Eurovision celebrates 'first Muslim winner'

Eurovision celebrates 'first Muslim winner'
The first practicing Muslim to win the Eurovision song contest performed an entry focusing on the deportation of Crimean Tatars by Stalin.
2 min read
Jamala received 534 points for her song [Getty]
Ukraine's Jamala was declared the winner of the 2016 Eurovision Song Contest late on Saturday night for a melancholic tune that recalled the 1944 deportation of Crimean Tatars by Soviet authorities.

Susana Jamaladinova, who uses the stage name Jamala, received the highest score for her song, 1944, after votes from juries and TV viewers across Europe were tallied up following performances by the 26 finalists at Stockholm's Globe Arena.

Her song received received 534 points. Australia's Dami Im was second with 511 points and Russia's Sergey Lazarev third with 491.

The show was broadcast live in Europe, China, Kazakhstan, Australia, New Zealand and, for the first time, the United States. Last year's contest reached nearly 200 million viewers globally.

Amid entries about love and desire, Jamala's song stood out.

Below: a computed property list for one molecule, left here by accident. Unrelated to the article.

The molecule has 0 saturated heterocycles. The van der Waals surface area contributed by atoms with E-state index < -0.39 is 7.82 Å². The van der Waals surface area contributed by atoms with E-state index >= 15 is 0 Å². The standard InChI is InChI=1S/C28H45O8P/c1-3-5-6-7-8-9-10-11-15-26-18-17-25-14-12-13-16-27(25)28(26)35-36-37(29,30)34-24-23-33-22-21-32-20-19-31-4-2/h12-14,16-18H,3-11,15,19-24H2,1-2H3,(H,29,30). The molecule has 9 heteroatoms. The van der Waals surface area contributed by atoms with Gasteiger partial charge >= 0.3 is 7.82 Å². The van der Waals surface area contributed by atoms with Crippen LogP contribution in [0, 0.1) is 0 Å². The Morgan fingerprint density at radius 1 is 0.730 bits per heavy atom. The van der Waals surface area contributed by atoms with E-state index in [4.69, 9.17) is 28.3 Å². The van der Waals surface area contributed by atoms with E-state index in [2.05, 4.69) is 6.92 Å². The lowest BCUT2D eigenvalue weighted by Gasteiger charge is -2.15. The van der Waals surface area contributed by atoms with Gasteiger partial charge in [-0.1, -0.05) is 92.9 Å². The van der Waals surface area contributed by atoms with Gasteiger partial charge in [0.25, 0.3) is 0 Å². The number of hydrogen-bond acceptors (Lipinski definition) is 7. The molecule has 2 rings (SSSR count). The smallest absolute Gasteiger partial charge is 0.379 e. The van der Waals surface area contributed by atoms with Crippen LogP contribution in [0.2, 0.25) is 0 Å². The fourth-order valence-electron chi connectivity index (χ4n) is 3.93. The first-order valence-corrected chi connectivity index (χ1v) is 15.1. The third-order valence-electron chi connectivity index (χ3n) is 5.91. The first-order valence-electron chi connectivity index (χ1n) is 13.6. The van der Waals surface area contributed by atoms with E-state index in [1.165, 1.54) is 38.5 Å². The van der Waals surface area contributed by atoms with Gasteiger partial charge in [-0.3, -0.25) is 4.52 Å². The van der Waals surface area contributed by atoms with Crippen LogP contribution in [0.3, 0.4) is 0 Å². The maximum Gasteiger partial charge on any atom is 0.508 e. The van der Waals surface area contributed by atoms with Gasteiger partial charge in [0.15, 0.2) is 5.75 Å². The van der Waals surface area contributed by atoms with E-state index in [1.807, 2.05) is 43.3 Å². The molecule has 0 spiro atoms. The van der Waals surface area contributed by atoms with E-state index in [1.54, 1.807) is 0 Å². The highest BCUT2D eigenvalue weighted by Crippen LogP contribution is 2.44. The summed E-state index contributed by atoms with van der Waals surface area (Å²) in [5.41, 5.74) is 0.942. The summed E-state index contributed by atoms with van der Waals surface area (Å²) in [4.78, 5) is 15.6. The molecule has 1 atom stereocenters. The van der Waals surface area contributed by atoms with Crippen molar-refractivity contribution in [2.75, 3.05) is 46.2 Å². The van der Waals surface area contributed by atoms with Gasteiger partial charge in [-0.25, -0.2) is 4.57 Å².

With sombre lyrics it recalls how Crimean Tatars, including her great-grandmother, were deported to central Asia in 1944 by Josef Stalin's regime during World War II.

"When strangers are coming
They come to your house
They kill you all
And say
We're not guilty/Not guilty"

"I really want peace and love to everyone," she said, hoisting the Eurovision trophy and a Ukrainian flag.

The focus on Crimea, which was annexed by Russia in 2014, could be considered a swipe at Moscow, but Jamala insisted there was no political subtext, and contest officials agreed, as no overtly political lyrics are allowed in the competition.

Loreen, the Swedish singer who won the 2012 competition held in Baku, Azerbaijan, was raised in a Muslim family, but is non-practicing.